Addressing the gaps in Swat’s economic plans
Swat, a valley and administrative district of Khyber Pakhtunkhwa province, is renowned for its natural beauty and hospitality. It is centred upon various portions of the Swat River.
Until 1969, it was part of the Yusafzai State of Swat, a self-governing princely state which ran the concept of welfare and prosperity for the people.It was governed by King Waali and had administrative dominance of Khans and other classes controlling various parts of the economy.
During that period prior to the merger, Swat’s economy was dependent on power looms i.e. cloth manufacturing, followed by cosmetic industry.
In a recent study by Sustainable Development Policy Institute (SDPI), different narratives about the economy, particularly in the form of incentives (tax free administrative area) were found.
It was narrated that there was an agreement that the Malakand division, of which Swat is a part, will be tax free for an indefinite period. The key reasons for this relaxation varied for each period.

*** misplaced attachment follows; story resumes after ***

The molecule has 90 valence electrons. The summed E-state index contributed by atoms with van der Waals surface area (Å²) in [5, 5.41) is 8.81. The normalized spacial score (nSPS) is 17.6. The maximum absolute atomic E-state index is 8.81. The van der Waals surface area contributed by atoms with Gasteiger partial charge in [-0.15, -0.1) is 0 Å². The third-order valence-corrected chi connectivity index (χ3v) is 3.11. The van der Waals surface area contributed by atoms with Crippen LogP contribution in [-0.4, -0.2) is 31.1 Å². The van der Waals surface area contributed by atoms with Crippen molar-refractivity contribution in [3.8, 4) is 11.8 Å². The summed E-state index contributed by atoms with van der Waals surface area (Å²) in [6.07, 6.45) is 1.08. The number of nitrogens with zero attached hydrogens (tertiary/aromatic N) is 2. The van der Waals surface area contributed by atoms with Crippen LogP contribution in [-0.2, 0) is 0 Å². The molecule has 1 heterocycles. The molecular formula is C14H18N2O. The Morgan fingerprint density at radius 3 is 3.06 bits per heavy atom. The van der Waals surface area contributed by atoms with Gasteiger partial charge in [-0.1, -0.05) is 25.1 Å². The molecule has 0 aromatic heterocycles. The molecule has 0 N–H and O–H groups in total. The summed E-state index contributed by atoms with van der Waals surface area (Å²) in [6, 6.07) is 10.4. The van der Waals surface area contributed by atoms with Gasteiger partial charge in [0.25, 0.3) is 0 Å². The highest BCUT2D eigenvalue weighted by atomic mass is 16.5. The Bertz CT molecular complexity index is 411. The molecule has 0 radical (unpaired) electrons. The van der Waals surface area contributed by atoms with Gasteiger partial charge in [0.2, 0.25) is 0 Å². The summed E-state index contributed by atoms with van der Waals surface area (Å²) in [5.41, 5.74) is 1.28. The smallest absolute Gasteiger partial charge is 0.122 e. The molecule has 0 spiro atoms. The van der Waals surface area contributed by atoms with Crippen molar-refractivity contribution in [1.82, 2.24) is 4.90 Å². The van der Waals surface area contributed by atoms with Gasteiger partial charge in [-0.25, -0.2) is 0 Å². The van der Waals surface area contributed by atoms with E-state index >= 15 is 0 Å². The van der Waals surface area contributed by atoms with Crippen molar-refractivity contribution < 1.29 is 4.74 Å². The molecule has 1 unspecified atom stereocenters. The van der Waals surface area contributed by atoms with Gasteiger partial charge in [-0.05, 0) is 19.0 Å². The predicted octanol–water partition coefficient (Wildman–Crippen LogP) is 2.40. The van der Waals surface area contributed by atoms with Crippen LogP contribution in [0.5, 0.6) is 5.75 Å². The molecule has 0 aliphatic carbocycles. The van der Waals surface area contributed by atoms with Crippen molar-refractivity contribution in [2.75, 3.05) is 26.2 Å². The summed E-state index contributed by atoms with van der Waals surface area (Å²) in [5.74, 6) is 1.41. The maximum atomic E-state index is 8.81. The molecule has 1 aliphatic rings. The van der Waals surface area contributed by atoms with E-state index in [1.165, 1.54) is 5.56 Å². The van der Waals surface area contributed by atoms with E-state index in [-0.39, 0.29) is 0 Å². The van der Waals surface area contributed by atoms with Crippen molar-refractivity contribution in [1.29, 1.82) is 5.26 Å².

At first it was to allow for growth of business and economy, and then it was because of the War on Terror, and finally it was because of the floods and devastations caused by climate change.
When one looks at the economy of Swat prior to its formal merger in 1969, two major ingredients of its development of cloth production and the cosmetic Industry were linked to the facilitation of businesses.
There were forty to fifty thousand employees engaged in the silk industry during that period. The majority of employees were from the rest of Pakistan because of local unskilled labour. Besides the silk industry, there were seventy to eighty cosmetic manufacturers/units, alongside the honey industry, growing at a significant rate, with the potential to pay tax as well.